No, not at all. But it’s so nice to be in a house with women now. It’s wonderful. It’s going to get nuts in the teen years. I’m bracing myself. Growing up, I longed for a sister, and I had surrogate sisters. My friend Jennifer was my sister in so many ways. We grew up together. I have three friends who are triplets. They’re incredible. I would go to their house after school and we would all harmonize together. We’d sing together. It was like paradise for me. I was just bathing in semi-sisterhood.
Are you bummed that Sisters has to open on Star Wars weekend?
I gotta say, like everyone else my age, it’s an exciting time for me. Nothing about it is negative. Christmas is coming, Star Wars is coming out, our movie is coming out. It’s all good. There’s no question that a) It’s counter programming, and b) Not everybody’s going to get into Star Wars. There is a huge thirst for laughing. This movie delivers so hard-core that I’m not worried. In fact, I should even say, I don’t worry about these things. I do worry about a lot of other things.
What do you worry about?
Oh, God, don’t even get me started. It’s like Chicken Little. Are my children going to be nice people? How do we get rid of iPads and cell phones and all those things that I don’t know how to navigate in terms of their well-being? I don’t want them to be bullied on Facebook. Will we be able to breathe clean air by the time I’m a grandmother? You know, just things like that. Oh! Will we run out of water in California? That’s a big one. I worry about those things. But I’m excited about Sisters.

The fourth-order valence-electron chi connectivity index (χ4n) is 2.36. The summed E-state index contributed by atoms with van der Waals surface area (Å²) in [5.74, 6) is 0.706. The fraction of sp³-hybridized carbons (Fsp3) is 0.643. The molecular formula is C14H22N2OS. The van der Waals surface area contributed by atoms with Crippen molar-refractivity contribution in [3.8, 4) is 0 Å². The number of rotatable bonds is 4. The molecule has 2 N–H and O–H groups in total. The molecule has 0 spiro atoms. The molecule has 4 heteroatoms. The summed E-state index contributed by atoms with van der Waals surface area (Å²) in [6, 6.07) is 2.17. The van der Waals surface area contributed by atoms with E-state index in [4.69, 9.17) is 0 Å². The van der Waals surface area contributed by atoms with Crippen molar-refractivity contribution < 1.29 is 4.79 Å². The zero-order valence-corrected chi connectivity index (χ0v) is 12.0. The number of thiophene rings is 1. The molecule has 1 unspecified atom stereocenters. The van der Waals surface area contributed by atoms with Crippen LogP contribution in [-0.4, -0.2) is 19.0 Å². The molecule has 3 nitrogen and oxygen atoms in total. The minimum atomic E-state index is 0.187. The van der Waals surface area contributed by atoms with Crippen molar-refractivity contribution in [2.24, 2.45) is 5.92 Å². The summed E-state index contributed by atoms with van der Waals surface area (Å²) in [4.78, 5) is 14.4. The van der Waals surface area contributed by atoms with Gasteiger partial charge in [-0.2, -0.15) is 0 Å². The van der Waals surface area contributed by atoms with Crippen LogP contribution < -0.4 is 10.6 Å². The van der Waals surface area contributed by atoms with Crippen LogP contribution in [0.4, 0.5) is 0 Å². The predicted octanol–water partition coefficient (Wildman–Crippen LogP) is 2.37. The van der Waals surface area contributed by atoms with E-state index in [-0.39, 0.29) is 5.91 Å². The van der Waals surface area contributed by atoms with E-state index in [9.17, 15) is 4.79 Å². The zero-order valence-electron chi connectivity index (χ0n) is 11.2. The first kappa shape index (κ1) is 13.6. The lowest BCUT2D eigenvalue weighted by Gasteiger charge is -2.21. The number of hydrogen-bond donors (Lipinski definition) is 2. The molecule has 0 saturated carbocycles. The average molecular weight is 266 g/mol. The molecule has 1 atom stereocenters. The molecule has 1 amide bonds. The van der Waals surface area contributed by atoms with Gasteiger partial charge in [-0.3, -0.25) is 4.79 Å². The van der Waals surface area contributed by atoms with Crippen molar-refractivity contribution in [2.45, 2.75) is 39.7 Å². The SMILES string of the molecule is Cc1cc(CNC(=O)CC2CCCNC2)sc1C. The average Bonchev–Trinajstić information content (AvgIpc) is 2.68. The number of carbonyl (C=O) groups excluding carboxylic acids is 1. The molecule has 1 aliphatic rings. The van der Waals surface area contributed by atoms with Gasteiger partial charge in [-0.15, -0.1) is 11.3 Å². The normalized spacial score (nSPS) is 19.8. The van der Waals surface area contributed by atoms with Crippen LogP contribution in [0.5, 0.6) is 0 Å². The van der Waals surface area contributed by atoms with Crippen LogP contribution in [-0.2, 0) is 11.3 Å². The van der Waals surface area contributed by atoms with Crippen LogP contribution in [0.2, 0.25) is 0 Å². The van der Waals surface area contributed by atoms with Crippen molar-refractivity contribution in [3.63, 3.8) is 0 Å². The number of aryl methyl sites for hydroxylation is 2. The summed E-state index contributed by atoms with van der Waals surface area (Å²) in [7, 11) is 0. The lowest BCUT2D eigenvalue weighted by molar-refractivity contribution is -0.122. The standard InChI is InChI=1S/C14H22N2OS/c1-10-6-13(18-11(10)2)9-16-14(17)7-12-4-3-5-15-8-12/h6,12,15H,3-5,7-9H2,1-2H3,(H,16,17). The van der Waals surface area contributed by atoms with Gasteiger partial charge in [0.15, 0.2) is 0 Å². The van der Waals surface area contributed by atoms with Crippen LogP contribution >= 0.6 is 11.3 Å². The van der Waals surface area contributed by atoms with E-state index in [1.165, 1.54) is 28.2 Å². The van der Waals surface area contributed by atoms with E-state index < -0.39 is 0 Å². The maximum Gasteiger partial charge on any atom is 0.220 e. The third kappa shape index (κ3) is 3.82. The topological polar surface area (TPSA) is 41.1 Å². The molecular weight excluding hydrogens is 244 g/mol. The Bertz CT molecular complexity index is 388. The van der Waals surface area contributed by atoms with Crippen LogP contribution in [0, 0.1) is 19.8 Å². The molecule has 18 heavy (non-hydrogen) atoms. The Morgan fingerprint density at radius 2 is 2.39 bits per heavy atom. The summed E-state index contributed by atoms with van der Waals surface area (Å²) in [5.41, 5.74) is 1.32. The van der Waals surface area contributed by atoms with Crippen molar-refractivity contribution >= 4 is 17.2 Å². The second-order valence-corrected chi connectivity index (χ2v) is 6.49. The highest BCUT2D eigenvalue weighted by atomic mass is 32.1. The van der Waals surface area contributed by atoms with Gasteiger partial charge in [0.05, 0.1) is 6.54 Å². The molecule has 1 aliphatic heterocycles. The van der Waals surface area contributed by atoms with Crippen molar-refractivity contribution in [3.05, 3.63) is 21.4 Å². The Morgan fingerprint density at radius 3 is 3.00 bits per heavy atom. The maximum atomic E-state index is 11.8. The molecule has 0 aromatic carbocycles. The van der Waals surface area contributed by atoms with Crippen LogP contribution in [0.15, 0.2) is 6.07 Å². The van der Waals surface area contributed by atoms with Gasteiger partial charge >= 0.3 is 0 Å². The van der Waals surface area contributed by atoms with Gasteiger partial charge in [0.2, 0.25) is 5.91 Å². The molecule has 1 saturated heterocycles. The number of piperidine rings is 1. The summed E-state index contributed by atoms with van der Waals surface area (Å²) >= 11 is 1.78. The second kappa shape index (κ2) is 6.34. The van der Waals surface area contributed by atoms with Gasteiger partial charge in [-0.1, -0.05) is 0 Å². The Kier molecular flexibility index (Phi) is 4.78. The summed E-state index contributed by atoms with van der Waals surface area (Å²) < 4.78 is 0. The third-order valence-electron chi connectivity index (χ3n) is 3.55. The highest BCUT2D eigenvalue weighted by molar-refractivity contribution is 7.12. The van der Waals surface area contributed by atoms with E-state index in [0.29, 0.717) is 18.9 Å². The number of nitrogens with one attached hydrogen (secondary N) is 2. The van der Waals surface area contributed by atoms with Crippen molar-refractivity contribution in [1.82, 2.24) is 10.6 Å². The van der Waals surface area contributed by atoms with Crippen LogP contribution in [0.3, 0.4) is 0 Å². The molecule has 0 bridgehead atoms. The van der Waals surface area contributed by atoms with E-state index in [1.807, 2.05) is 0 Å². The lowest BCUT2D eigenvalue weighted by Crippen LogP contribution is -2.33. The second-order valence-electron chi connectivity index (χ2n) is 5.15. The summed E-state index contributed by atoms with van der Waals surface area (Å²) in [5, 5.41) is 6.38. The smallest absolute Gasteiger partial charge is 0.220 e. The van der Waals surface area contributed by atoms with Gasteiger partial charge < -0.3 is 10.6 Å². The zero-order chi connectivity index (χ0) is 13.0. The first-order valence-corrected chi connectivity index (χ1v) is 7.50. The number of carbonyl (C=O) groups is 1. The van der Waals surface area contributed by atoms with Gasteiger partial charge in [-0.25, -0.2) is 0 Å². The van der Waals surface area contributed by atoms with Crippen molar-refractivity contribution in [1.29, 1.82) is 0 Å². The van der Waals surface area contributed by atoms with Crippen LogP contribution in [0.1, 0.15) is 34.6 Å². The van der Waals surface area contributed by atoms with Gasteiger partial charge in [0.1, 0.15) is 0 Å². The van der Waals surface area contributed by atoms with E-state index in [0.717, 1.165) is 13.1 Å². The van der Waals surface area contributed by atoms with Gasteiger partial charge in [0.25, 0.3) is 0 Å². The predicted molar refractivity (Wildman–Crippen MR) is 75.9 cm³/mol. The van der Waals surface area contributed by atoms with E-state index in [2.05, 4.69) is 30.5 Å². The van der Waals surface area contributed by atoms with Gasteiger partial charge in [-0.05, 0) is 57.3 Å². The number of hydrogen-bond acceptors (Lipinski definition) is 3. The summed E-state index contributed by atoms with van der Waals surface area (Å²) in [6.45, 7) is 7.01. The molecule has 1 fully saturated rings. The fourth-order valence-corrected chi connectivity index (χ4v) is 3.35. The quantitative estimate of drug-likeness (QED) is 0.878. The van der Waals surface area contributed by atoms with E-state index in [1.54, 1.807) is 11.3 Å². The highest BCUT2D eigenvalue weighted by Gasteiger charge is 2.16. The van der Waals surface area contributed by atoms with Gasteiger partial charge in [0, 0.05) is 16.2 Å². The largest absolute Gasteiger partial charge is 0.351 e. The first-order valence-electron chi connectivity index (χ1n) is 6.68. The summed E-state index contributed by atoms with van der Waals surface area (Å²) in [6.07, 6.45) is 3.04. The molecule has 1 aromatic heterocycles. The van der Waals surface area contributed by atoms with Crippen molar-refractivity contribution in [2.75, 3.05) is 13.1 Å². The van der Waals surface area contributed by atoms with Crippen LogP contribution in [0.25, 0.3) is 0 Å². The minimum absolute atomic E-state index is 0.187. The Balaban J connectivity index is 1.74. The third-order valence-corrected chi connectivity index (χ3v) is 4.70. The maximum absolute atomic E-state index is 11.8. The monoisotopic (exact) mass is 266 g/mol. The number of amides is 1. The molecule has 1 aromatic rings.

Can we talk for a second about A Very Murray Christmas? Your performance was amazing. Was that really fun? Are you in the market for more singing opportunities?
It was dreamy. Yeah. I mean, I don’t normally sing like that. That was out of my comfort zone. I really feel like it was a good exercise in pushing myself. It was so exciting. I was with Paul Shaffer, which I couldn’t believe, in Bemelmans with Sofia [Coppola] and Bill standing there and those backup singers, which to me is like a dream come true. The whole experience was really special. It was just so beautifully done and had such heart. Rashida [Jones] and I were talking about it afterward. She said, “Was that a dream? Were we both just in the same dream?” I said, “Yes. I think it was a dream.”